The Thames is an unsung economic powerhouse for the capital, according two new reports.

And the renaissance of the river over the past decade is projected to continue with £1billion of new investment planned in the next five years, including enhancements to Thames Clippers services.

New research, commissioned by the Port of London Authority , shows that river supports 43,500 jobs and adds £4billion gross added value a year with £244million coming to Tower Hamlets, Newham and Greenwich.

In addition, estimates show house prices are 12.6% higher in riverside districts with buyers prepared to pay up to £126,000 more for a home bordering the Thames.

PLA chief executive Robin Mortimer said: “We knew the Thames was economically important, what’s really new with this research is the first attempt to gauge the less tangible, amenity value of the river – for example how the Thames supports the health of the people using the river and the towpath for sport and recreation.”

Figures in the reports suggest there are 23million river-related tourist visits a year adding £2.4billion in gross value while river activity is valued at £132million, saving the NHS £500,000 a year.

As the centre of gravity of the city moves east, so will much of the pressure on river development with demands – often conflicting – for more river crossings, commuter services and infrastructure – such as wharves protected from housing development and dedicated to freight cargo.

Mr Mortimer said: “[The east] is a massive opportunity. The London Plan sees a million more people in that growth area so that is a million new consumers, a million new potential customers and lots of people wanting goods and services and a lot of homes to be built.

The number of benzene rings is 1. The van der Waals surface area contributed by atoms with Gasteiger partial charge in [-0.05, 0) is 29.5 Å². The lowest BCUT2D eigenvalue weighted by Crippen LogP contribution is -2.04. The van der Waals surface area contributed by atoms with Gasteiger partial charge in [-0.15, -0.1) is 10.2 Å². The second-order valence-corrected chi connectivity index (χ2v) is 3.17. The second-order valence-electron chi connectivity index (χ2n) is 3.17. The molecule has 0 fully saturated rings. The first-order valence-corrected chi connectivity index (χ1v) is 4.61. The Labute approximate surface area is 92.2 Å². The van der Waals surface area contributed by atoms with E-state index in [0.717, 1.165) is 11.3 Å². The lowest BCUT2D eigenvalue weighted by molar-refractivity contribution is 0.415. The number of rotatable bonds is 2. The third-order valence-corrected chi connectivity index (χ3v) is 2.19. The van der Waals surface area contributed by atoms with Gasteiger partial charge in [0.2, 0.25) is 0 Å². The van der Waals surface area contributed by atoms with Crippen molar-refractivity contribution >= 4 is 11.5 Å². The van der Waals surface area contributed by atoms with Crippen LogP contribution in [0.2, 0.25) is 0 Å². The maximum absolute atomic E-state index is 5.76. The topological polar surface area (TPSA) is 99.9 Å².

“That requires to look at the river space and ask what’s the way we can maximise its use – making sure you have some industrial sites – we’re currently acquiring two wharves to safeguard their use.

“And it means more piers for passengers and the plan and we’re working closely with TfL to ensure that new developments have river services associated with them, which means new piers.”

More piers are expected to cater for the growth in the Royal Docks but no locations have yet been confirmed.

CBI London director Lucy Haynes said: “London is growing incredibly quickly which is going to put a strain on our infrastructure and we need investments, we need river crossings and we need to exploit the assets that we have and I would include the river in that.

“It’s vital we see a boost in river transport for both passengers and freight to keep the capital moving. The Thames has a key role to play in enabling the city to grow and compete globally.”

The unveiling of the reports, during the Totally Thames festival, also heralds a consultation over the PLA’s vision for the next 20 years which will be published in full in spring.

At the unveiling of the report at Tower Pier, the PLA displayed produce that arrived in the capital via the river

Figures 2015

44.5million tonnes of cargo handled (+3%)

5.5million tonnes of inland waterways freight

9.8million passenger journeys (+22.5%)

83 major sporting events

Case studies

Tate & Lyle, Silvertown

40 ship visits a year to two jetties.

Each ship carries 42,000 tonnes of sugar - more than 40million 1kg packets of sugar.

Cory Environmental

Moves 15% of London’s waste by river, taking 100,000 lorries off the road.

A tug can pull four barges carrying 30 containers each saving 240 round-trip lorry movements.

The waste is taken to a plant at Belvedere where it is converted into enough energy to power 100,000 homes